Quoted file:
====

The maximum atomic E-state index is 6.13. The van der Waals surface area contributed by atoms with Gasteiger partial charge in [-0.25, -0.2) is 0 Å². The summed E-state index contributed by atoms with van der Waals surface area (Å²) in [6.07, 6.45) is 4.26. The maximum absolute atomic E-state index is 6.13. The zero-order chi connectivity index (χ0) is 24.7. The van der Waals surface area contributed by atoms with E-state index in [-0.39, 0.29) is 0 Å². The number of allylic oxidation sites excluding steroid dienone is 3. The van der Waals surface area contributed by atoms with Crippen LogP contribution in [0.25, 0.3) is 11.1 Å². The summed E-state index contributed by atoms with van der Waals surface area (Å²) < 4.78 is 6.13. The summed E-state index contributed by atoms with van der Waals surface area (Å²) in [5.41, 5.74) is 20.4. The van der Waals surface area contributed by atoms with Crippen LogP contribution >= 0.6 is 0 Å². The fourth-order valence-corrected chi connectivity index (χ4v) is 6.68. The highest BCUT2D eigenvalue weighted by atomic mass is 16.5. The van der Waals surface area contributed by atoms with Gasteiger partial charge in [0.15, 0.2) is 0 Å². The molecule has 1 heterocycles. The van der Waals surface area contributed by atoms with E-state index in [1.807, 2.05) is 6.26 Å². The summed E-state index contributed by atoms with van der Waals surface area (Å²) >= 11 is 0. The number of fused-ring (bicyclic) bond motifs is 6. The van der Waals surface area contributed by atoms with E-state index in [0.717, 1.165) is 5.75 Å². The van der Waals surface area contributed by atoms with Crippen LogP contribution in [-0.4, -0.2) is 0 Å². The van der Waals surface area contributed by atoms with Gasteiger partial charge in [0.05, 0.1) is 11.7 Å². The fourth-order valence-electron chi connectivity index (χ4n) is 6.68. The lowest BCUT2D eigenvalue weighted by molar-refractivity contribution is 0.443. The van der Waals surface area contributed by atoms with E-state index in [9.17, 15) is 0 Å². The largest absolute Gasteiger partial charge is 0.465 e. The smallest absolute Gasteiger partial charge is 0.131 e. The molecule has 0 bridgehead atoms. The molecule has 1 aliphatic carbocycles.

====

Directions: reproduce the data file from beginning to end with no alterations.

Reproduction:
The maximum atomic E-state index is 6.13. The van der Waals surface area contributed by atoms with Gasteiger partial charge in [-0.25, -0.2) is 0 Å². The summed E-state index contributed by atoms with van der Waals surface area (Å²) in [6.07, 6.45) is 4.26. The maximum absolute atomic E-state index is 6.13. The zero-order chi connectivity index (χ0) is 24.7. The van der Waals surface area contributed by atoms with E-state index in [-0.39, 0.29) is 0 Å². The number of allylic oxidation sites excluding steroid dienone is 3. The van der Waals surface area contributed by atoms with Crippen LogP contribution in [0.25, 0.3) is 11.1 Å². The summed E-state index contributed by atoms with van der Waals surface area (Å²) < 4.78 is 6.13. The summed E-state index contributed by atoms with van der Waals surface area (Å²) in [5.41, 5.74) is 20.4. The van der Waals surface area contributed by atoms with Crippen LogP contribution >= 0.6 is 0 Å². The fourth-order valence-corrected chi connectivity index (χ4v) is 6.68. The highest BCUT2D eigenvalue weighted by atomic mass is 16.5. The van der Waals surface area contributed by atoms with Gasteiger partial charge in [0.15, 0.2) is 0 Å². The molecule has 1 heterocycles. The van der Waals surface area contributed by atoms with E-state index in [1.807, 2.05) is 6.26 Å². The summed E-state index contributed by atoms with van der Waals surface area (Å²) >= 11 is 0. The number of fused-ring (bicyclic) bond motifs is 6. The van der Waals surface area contributed by atoms with E-state index in [0.717, 1.165) is 5.75 Å². The van der Waals surface area contributed by atoms with Crippen LogP contribution in [-0.4, -0.2) is 0 Å². The van der Waals surface area contributed by atoms with Gasteiger partial charge in [0.05, 0.1) is 11.7 Å². The fourth-order valence-electron chi connectivity index (χ4n) is 6.68. The lowest BCUT2D eigenvalue weighted by molar-refractivity contribution is 0.443. The van der Waals surface area contributed by atoms with E-state index in [9.17, 15) is 0 Å². The largest absolute Gasteiger partial charge is 0.465 e. The smallest absolute Gasteiger partial charge is 0.131 e. The molecule has 0 bridgehead atoms. The molecule has 1 aliphatic carbocycles.